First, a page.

On a quiet back road near my home in north London there's an innocuous looking low-rise building that's occasionally surrounded by people waving pictures of foetuses.
This health clinic is one of the targets in a new wave of protests against women's reproductive rights that's inspired by American organisations and involves groups like Abort67 and 40 Days for Life marching through cities, training people in anti reproductive freedom and demonstrating outside health centres.
I've often wondered how women feel when they go to a clinic for information on abortion, or to access the medical procedure, and have to walk past people holding placards, filming, or questioning them about their private medical decisions. A report just published by the University of Aston looks at just that, and I think makes the case for banning protests outside clinics pretty hard to argue with.
Over 200 women, who - like the ones who have used the centre near my house - had to walk past protestors on their way into a clinic, filled in comment forms about their experience. Responses were analysed by independent researcher and some of the findings are surprising, some less so.
A few of the incidents reported were shocking - eight women were followed, and one reported being assaulted. One respondent said a woman in her 50s followed her from the clinic to a nearby shop and spoke to her loudly about abortion in front of other people, "I just had my treatment done that day and I was already emotional and it feels she was embarrassing me in front of strangers on the street and intimidating me."
One tactic some of the women experienced and found particularly unnerving was being filmed as they walked into a clinic. This practice is the subject of controversy, and is related to the concept of 'bearing witness' that many protest groups use to justify their presence. The study found that every single woman who was filmed felt it was intrusive. Some protestors have claimed that the filming is for their own protection, which may well be true but the problem articulated in the report is that it's the fact that women don't know how the film will be used that is frightening. As one woman put it, "this is a difficult situation as it is without having to worry about the whole of my family knowing what I'm doing and causing them and me more distress." Another said "I did feel harassed and violated as I was being filmed against my will."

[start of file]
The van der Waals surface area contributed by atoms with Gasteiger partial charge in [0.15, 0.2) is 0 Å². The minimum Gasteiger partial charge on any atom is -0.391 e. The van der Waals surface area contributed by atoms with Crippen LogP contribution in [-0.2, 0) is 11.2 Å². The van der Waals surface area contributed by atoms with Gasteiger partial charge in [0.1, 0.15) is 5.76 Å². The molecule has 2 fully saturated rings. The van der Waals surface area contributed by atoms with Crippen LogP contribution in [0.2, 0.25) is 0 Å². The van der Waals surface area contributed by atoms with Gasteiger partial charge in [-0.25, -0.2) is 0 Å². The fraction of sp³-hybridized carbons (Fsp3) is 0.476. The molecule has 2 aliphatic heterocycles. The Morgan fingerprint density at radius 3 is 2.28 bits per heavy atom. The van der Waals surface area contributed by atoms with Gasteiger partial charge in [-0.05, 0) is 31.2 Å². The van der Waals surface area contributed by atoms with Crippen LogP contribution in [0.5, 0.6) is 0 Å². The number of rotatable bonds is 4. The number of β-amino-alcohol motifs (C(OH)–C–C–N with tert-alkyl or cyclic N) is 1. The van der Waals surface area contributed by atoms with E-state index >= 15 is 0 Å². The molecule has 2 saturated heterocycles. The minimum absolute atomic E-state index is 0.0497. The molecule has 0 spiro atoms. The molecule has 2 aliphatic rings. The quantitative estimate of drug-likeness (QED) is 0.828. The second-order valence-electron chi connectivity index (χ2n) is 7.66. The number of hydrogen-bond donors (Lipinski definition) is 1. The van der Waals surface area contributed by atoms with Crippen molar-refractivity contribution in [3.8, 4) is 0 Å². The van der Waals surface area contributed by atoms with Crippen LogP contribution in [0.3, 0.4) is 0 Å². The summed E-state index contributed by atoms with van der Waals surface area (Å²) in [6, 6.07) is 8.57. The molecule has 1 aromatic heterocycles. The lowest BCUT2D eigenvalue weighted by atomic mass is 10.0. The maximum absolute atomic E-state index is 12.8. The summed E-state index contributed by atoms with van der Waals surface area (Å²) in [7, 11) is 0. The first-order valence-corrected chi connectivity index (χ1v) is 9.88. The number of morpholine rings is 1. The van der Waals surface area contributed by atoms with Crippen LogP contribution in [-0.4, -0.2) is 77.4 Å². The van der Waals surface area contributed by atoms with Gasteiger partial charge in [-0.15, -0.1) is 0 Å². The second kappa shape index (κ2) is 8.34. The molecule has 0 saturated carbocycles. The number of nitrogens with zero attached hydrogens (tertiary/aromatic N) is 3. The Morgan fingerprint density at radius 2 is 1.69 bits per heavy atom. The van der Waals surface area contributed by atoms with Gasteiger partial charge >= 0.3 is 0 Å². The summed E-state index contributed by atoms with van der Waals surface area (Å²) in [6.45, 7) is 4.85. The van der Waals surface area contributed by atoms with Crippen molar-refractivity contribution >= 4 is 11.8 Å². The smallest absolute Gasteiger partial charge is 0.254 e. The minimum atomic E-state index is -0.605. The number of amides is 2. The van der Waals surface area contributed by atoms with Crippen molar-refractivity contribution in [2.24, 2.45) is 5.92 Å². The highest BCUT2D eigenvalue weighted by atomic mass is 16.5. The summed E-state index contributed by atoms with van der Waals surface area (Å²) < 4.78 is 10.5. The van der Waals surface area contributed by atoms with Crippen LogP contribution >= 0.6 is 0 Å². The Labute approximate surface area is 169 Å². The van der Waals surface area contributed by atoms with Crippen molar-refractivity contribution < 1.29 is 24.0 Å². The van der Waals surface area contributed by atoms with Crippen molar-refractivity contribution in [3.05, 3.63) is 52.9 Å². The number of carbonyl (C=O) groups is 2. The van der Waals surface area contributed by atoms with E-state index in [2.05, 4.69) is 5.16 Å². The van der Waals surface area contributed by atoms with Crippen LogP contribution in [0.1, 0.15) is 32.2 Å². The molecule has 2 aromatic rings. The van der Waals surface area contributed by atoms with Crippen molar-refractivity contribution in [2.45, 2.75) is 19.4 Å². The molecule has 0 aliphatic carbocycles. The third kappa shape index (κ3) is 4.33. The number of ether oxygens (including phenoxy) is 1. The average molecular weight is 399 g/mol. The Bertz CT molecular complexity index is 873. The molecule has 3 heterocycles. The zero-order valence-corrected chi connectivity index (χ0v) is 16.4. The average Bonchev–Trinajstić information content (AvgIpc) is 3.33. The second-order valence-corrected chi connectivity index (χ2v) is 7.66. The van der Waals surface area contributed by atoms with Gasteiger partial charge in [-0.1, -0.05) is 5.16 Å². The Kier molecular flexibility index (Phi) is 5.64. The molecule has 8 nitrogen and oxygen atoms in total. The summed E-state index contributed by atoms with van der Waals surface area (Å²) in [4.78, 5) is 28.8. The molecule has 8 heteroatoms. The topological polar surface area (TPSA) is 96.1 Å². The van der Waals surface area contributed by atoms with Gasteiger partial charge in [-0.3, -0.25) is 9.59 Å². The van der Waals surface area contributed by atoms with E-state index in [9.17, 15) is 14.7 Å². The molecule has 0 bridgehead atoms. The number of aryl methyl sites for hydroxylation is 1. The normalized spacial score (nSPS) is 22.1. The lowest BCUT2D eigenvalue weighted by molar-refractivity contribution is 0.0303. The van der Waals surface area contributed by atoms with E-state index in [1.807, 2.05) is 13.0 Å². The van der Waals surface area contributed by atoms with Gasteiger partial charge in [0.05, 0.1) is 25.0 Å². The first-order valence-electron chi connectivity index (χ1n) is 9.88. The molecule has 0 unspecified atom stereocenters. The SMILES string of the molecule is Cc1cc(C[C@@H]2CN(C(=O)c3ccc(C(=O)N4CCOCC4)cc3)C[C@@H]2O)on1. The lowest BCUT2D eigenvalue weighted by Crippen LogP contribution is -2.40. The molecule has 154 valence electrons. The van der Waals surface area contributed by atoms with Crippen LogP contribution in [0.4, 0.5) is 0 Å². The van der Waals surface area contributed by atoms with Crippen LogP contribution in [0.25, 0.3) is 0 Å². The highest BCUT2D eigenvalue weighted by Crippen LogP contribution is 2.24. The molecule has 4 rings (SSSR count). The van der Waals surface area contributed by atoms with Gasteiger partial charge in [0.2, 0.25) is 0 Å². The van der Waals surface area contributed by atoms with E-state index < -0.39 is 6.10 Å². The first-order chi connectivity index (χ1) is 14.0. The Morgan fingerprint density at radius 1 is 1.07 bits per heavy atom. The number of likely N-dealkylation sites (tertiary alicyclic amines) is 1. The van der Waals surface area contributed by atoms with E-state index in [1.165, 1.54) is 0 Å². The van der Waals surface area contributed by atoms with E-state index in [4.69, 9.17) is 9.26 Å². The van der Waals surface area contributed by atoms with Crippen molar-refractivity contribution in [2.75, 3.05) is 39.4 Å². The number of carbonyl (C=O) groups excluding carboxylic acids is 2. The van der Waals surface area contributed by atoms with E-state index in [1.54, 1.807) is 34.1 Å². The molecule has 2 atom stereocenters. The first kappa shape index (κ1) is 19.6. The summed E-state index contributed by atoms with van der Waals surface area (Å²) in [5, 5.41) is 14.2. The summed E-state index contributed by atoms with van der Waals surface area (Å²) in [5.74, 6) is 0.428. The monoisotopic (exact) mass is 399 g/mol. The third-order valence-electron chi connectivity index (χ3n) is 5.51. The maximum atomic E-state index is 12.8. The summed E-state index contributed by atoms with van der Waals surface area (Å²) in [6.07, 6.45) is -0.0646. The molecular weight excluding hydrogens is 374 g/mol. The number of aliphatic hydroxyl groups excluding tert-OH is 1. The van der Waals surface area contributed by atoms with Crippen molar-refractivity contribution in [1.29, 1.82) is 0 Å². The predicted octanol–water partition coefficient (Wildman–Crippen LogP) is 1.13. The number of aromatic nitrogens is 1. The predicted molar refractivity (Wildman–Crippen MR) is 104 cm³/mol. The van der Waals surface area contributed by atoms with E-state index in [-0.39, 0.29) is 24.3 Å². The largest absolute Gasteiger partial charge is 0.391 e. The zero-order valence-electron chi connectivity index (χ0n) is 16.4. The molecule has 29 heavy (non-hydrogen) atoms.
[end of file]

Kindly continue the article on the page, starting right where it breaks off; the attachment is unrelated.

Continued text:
Perhaps the most important finding of the report is that women are significantly distressed simply by the presence of the protestors. The protestors do not need to follow or film; even when their behaviour was completely peaceful and polite, just by being there they were drawing attention to the decision the women had made, which women felt contradicted normal practice around medical health and privacy, and was perceived as a direct challenge to their decision to access an abortion.
One of the authors of the study, Dr Lowe, a Senior Lecturer in Sociology at Aston University, said that many commenters were conscious of the right of activists to express their views, but believed these rights ought to be balanced with the intimidating nature of their presence outside clinics. She said that "presence rather than conduct [is] the key factor for them. Even when perfectly lawful, the presence of anti-abortion activists can still cause alarm and distress."
The obvious answer to this problem is, of course, banning protestors from standing directly outside clinics, but despite significant support, so far the idea doesn't seem to have got very far. In November last year the British Pregnancy Advisory Service (BPAS) launched 'Back off', a campaign calling for protest free zones, sometimes called buffer zones or exclusion zones, outside abortion clinics and pregnancy advice centres. Caroline Lucas has raised the issue in Parliament, in March this year a petition calling for buffer zones was backed by various organisations including the Royal College of Midwives and Mumsnet and signed by 118,000 people, and in August this year Yvette Cooper announced her support for buffer zones.
The argument against buffer zones relies heavily on freedom of speech - which of course is not a simple concept to counter - but if we now know that just by being present the protestors are causing such distress, is that argument good enough?